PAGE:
Our teams at Jaws Podiatry can easily diagnose a hammertoe, but will always conduct a physical examination, which includes touching and moving your foot in order to see joint reactions. X rays may be in order as well, just to be on the safe side.

Non surgical methods may be recommended  at first, but if conservative treatments such as: applying a non medicated hammertoe pad, wearing shoes with a deep toe box, using an ice pack to relieve swelling and loose fitting shoes do not relieve pain and continue to disrupt every daily activities, surgery will be the most suitable solution.

Hammertoe Surgery, Risks and Recovery

Hammertoe surgery should not be an impulsive decision. It is only recommended if pain is severe, a patient cannot perform daily activities or if conservative, non surgical treatments have failed to provide any relief.

Surgery is usually performed on the middle joint of the toe. The most common procedure is Proximal Interphalangeal, which is also known as PIP joint fusion.

This process involves straightening and stabilizing the toe by permanently fusing the two bones in the affected joint.

Traditionally, this is accomplished by cutting the ends of the bones and then fusing them together. A stainless steel K-wire is inserted, which is a pin that will hold the bone ends in place for three to six weeks, after which time it is removed.

Two other surgical possibilities include: Tendon Transfer, which concerns straightening the toe by rerouting tendons from the bottom of the toe to the top and Joint Resection, a procedure in which the end of the bone at the fixed joint is removed and the toe is kept in a straight position by pins that are temporarily placed there.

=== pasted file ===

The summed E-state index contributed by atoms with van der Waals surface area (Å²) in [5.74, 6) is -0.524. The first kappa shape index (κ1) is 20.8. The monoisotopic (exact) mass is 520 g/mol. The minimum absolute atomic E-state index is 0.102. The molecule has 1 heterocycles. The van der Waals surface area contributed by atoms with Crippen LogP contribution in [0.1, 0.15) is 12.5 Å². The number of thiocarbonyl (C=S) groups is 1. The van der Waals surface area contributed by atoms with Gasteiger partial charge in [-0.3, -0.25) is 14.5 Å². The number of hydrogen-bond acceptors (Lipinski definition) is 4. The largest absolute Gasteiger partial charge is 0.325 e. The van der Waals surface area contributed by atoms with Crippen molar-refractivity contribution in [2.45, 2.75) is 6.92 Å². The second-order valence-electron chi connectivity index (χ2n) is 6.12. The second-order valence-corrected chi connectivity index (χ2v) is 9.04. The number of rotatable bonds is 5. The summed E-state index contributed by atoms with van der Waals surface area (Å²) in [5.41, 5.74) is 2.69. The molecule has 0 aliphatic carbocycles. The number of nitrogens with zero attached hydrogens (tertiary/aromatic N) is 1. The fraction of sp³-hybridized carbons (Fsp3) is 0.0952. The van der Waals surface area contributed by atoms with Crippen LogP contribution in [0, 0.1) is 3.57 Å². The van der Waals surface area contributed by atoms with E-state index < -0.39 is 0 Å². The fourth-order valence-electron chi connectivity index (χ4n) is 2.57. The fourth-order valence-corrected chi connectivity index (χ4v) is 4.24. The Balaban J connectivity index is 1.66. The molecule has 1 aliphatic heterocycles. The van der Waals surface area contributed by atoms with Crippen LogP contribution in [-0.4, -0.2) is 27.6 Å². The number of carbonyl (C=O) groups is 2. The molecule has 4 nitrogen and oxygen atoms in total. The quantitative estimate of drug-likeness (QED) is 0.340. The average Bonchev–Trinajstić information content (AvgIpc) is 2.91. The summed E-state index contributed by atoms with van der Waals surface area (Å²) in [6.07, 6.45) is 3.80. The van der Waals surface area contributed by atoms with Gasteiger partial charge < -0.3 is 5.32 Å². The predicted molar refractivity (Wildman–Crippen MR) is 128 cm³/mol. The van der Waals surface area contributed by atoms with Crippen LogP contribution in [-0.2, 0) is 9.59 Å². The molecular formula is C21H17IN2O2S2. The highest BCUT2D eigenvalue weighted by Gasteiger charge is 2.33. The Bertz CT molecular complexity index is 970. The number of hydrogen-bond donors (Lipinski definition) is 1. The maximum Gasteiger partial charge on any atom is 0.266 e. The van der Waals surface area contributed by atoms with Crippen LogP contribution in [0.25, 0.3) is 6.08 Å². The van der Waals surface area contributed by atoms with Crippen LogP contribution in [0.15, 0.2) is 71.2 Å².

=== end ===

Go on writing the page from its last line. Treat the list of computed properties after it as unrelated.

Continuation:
Hammertoe surgery is an outpatient procedure and no hospital stay is required. You will walk in and out of the facility on the same day and will leave with a bandage on your foot that the surgeon will remove along with the stitches in his or her office some two to four weeks later.

Some stiffness, swelling and redness may occur, and that can last for four to six weeks. It is prudent during recovery time that you give your toes time to heal by staying off them and keeping them elevated as much as possible.

It should be noted that the following potential complications are very uncommon and unlikely to occur with proper post operative care.

Some of the risks associated with hammertoe surgery, however, can include: infection, neuritis, painful or unsightly scarring, chronic swelling, poor or non fusion of bone, and recurrence of deformity, which statistically has been known to occur in 5 to 10% of hammertoe surgery participants. (Reappearance is not always on the same toe or the same joint.)

If you live in anywhere throughout Florida, the United States or beyond, the best place to go for any type of foot or ankle care is JAWS Podiatry!

Our cutting edge and highly innovative lower extremity matrix is headed by Dr. Abraham Wagner, the region’s top-rated and highly acclaimed Doctor of Podiatric Medicine (DPM).

Situated in Hollywood, Florida, we are dedicated to healing, resolving foot pain and improving the quality of life for all of their patients.


It is not self evident that all feet and all foot surgeons are created equally. The cosmetic and functional procedures we perform require mastery over an extensive set of skills that take years to develop. 

So when you need to keep your best foot forward, make sure that it goes in that direction only and contact our caring, experienced and thoroughly prepared staff at Jaws Podiatry.

Final thought about feet: The human foot  is a masterpiece of engineering and a work of art- Leonardo Da Vinci